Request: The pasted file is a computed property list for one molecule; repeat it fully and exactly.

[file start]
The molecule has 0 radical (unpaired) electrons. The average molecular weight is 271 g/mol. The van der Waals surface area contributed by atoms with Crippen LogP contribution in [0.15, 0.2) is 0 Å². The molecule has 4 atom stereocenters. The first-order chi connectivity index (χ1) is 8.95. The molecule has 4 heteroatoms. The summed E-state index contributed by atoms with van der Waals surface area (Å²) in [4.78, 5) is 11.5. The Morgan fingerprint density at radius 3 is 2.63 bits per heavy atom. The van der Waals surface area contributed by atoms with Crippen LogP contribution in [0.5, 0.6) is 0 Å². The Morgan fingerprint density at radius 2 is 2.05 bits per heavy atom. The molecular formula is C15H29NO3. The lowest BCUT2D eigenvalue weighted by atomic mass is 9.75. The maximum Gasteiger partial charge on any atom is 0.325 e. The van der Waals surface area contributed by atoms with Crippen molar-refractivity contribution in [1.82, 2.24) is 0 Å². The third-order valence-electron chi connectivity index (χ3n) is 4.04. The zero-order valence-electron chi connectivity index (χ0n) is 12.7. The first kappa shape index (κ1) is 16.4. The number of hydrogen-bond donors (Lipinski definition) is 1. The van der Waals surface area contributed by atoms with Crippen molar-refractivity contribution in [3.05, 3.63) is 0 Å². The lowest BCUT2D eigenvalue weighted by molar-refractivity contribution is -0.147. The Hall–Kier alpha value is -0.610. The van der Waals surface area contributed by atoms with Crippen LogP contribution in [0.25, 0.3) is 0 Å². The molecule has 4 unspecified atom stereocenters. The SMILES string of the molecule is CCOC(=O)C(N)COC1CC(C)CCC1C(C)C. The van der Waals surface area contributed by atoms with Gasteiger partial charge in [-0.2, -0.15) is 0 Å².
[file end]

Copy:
The molecule has 0 radical (unpaired) electrons. The average molecular weight is 271 g/mol. The van der Waals surface area contributed by atoms with Crippen LogP contribution in [0.15, 0.2) is 0 Å². The molecule has 4 atom stereocenters. The first-order chi connectivity index (χ1) is 8.95. The molecule has 4 heteroatoms. The summed E-state index contributed by atoms with van der Waals surface area (Å²) in [4.78, 5) is 11.5. The Morgan fingerprint density at radius 3 is 2.63 bits per heavy atom. The van der Waals surface area contributed by atoms with Crippen LogP contribution in [0.5, 0.6) is 0 Å². The Morgan fingerprint density at radius 2 is 2.05 bits per heavy atom. The molecular formula is C15H29NO3. The lowest BCUT2D eigenvalue weighted by atomic mass is 9.75. The maximum Gasteiger partial charge on any atom is 0.325 e. The van der Waals surface area contributed by atoms with Crippen molar-refractivity contribution in [1.82, 2.24) is 0 Å². The third-order valence-electron chi connectivity index (χ3n) is 4.04. The zero-order valence-electron chi connectivity index (χ0n) is 12.7. The first kappa shape index (κ1) is 16.4. The number of hydrogen-bond donors (Lipinski definition) is 1. The van der Waals surface area contributed by atoms with Crippen molar-refractivity contribution in [3.05, 3.63) is 0 Å². The lowest BCUT2D eigenvalue weighted by molar-refractivity contribution is -0.147. The Hall–Kier alpha value is -0.610. The van der Waals surface area contributed by atoms with Crippen LogP contribution in [0.25, 0.3) is 0 Å². The molecule has 4 unspecified atom stereocenters. The SMILES string of the molecule is CCOC(=O)C(N)COC1CC(C)CCC1C(C)C. The van der Waals surface area contributed by atoms with Gasteiger partial charge in [-0.2, -0.15) is 0 Å².